This is the point. Independently of whether or not one agrees with extradition, Hong Kong protesters are making the point that it should be an internal decision rather than an internationally or circumstantially imposed one. They are also reminding us that a vital topic, such, as extradition, must be decided internally and democratically.
Colombia is perhaps the primary example of circumstantially directed changes to extradition. Following an institutional crisis caused by drug lords in the 1980s and early 1990s, whose chief and fear was extradition to the United States, Colombia actually changed its Constitution to allow the extradition of nationals in cases of crimes committed outside its territory. The enforcement of this constitutional change has been ambiguous, and the country's Constitutional Court has stated that this constitutional amendment is "unenforceable."
At the same time, the number of extraditions in Colombia has soared to the point where the number of extraditions is used by the government as a measure of success in the war against drugs. During the press conference following the arrest of a major drug baron, Colombia's President Iván Duque delivered a report on the fight against drug trafficking that highlighted his extradition “results”:
"During or government we have extradited 116 criminals to the U.S., eradicated more than 80,000 hectares of illicit crops and destroyed about 4,600 drug laboratories, reflecting a clear attitude to confront drug trafficking," Duque stated.
But, since when is the number of extraditions an indication of executive government success? In fact, extraditions have become such a key component of Colombia's law enforcement that the Colombian Cancilleria (the equivalent to the State Department in the U.S.) has published a "Practical Guide to Extraditions." Using the number of extraditions as a measure of success and having to create a practical guide for its use reflects, in our opinion, a severe degradation of this judicial tool so closely related to a nation's sovereignty.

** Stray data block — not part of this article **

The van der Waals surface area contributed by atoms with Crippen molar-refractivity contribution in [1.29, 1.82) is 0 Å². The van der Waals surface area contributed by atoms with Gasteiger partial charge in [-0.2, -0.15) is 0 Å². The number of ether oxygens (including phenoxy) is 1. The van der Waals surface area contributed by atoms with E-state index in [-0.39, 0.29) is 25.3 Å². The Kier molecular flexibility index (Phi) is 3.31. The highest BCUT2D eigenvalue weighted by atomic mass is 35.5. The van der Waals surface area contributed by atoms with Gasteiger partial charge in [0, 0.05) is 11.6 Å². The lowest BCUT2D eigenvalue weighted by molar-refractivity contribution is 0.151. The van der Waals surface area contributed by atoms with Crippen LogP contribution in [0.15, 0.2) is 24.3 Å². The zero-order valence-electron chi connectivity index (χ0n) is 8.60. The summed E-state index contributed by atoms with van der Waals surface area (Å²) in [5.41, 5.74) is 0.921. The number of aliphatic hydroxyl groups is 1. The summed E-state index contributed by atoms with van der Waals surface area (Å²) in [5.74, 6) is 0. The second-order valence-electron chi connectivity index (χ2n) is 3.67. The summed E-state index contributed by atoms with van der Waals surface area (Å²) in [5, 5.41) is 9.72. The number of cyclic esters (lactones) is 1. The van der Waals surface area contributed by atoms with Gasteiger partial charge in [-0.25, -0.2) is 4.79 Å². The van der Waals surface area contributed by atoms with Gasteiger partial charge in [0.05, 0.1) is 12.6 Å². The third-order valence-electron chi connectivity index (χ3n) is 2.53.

As de Brito Gueiros Souza rightly points out, "what can be verified, therefore, on this topic, is that international drug trafficking caused South American countries, to a greater or lesser degree, to review their legal provisions associated with the non-extradition of nationals (whether native-born or naturalized). And this was done to promote a more effective fight against this type of crime and against the transnational criminal organizations that traffic drugs."
It is, therefore, the LatamPost's opinion that, if most of the Constitutions of Latin American countries formerly explicitly prohibited the extradition of nationals and changes have been made based on a historical circumstance relating to drug trafficking, it may be time to contemplate returning to our judicial roots regarding this matter. The circumstantial historical events that lead to the drastic changes regarding extradition are no longer present. Few would argue, for example, that Colombia remains under the threat of losing political control to drug lords. Therefore, the LatamPost believes that the people of Hong Kong are delivering the message that the topic needs to be revised and that this "memo" needs to be taken seriously.
LatinAmerican Post | Editorial team